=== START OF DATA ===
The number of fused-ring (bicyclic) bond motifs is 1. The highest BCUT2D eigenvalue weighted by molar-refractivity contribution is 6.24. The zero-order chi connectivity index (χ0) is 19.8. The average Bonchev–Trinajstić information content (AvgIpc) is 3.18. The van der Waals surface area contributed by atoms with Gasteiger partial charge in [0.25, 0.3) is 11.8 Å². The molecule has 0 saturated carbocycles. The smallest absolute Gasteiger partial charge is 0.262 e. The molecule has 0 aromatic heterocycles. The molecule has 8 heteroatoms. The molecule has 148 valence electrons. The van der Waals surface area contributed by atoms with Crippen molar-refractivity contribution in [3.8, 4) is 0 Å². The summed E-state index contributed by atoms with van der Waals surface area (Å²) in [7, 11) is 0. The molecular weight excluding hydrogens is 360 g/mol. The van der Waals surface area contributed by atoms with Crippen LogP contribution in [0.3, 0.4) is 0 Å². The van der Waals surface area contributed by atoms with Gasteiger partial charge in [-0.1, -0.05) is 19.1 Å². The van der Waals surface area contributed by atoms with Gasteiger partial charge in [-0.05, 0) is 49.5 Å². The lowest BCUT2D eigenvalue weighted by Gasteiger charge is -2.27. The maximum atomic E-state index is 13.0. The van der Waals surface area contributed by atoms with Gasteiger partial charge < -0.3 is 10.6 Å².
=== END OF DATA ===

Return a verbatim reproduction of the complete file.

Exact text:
The number of fused-ring (bicyclic) bond motifs is 1. The highest BCUT2D eigenvalue weighted by molar-refractivity contribution is 6.24. The zero-order chi connectivity index (χ0) is 19.8. The average Bonchev–Trinajstić information content (AvgIpc) is 3.18. The van der Waals surface area contributed by atoms with Gasteiger partial charge in [0.25, 0.3) is 11.8 Å². The molecule has 0 saturated carbocycles. The smallest absolute Gasteiger partial charge is 0.262 e. The molecule has 0 aromatic heterocycles. The molecule has 8 heteroatoms. The molecule has 148 valence electrons. The van der Waals surface area contributed by atoms with Crippen molar-refractivity contribution in [3.8, 4) is 0 Å². The summed E-state index contributed by atoms with van der Waals surface area (Å²) in [7, 11) is 0. The molecular weight excluding hydrogens is 360 g/mol. The van der Waals surface area contributed by atoms with Crippen LogP contribution in [0.3, 0.4) is 0 Å². The van der Waals surface area contributed by atoms with Gasteiger partial charge in [-0.1, -0.05) is 19.1 Å². The van der Waals surface area contributed by atoms with Gasteiger partial charge in [-0.05, 0) is 49.5 Å². The lowest BCUT2D eigenvalue weighted by Gasteiger charge is -2.27. The maximum atomic E-state index is 13.0. The van der Waals surface area contributed by atoms with Gasteiger partial charge < -0.3 is 10.6 Å².